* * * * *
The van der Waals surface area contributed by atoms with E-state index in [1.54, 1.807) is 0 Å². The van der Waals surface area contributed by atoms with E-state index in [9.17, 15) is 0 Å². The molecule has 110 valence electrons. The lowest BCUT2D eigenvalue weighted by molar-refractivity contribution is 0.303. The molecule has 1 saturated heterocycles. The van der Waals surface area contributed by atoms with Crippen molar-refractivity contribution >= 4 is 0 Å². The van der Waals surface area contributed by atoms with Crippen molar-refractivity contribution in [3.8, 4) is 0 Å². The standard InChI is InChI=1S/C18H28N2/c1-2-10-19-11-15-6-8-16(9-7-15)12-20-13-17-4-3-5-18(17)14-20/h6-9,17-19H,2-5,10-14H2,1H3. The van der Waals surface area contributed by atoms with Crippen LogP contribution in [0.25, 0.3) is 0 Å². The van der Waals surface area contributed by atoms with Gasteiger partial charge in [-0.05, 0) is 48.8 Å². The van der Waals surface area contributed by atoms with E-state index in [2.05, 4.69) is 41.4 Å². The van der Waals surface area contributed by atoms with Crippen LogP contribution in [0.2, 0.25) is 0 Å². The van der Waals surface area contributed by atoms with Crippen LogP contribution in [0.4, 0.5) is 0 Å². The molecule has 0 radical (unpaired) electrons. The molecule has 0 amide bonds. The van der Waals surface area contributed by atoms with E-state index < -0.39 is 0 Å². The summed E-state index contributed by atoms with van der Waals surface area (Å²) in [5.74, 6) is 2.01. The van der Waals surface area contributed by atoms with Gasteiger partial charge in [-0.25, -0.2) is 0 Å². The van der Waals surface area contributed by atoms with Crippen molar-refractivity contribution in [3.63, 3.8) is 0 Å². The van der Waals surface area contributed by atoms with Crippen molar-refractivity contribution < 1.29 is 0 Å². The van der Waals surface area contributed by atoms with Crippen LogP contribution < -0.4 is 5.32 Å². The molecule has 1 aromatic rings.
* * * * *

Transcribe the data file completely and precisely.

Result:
The van der Waals surface area contributed by atoms with E-state index in [1.54, 1.807) is 0 Å². The van der Waals surface area contributed by atoms with E-state index in [9.17, 15) is 0 Å². The molecule has 110 valence electrons. The lowest BCUT2D eigenvalue weighted by molar-refractivity contribution is 0.303. The molecule has 1 saturated heterocycles. The van der Waals surface area contributed by atoms with Crippen molar-refractivity contribution >= 4 is 0 Å². The van der Waals surface area contributed by atoms with Crippen molar-refractivity contribution in [3.8, 4) is 0 Å². The standard InChI is InChI=1S/C18H28N2/c1-2-10-19-11-15-6-8-16(9-7-15)12-20-13-17-4-3-5-18(17)14-20/h6-9,17-19H,2-5,10-14H2,1H3. The van der Waals surface area contributed by atoms with Crippen LogP contribution in [0.25, 0.3) is 0 Å². The van der Waals surface area contributed by atoms with Gasteiger partial charge in [-0.05, 0) is 48.8 Å². The van der Waals surface area contributed by atoms with E-state index in [2.05, 4.69) is 41.4 Å². The van der Waals surface area contributed by atoms with Crippen LogP contribution in [0.2, 0.25) is 0 Å². The van der Waals surface area contributed by atoms with Crippen LogP contribution in [0.4, 0.5) is 0 Å². The molecule has 0 radical (unpaired) electrons. The molecule has 0 amide bonds. The van der Waals surface area contributed by atoms with E-state index < -0.39 is 0 Å². The summed E-state index contributed by atoms with van der Waals surface area (Å²) in [5.74, 6) is 2.01. The van der Waals surface area contributed by atoms with Gasteiger partial charge in [-0.25, -0.2) is 0 Å². The van der Waals surface area contributed by atoms with Crippen molar-refractivity contribution in [3.63, 3.8) is 0 Å². The van der Waals surface area contributed by atoms with Crippen molar-refractivity contribution < 1.29 is 0 Å². The van der Waals surface area contributed by atoms with Crippen LogP contribution < -0.4 is 5.32 Å². The molecule has 1 aromatic rings.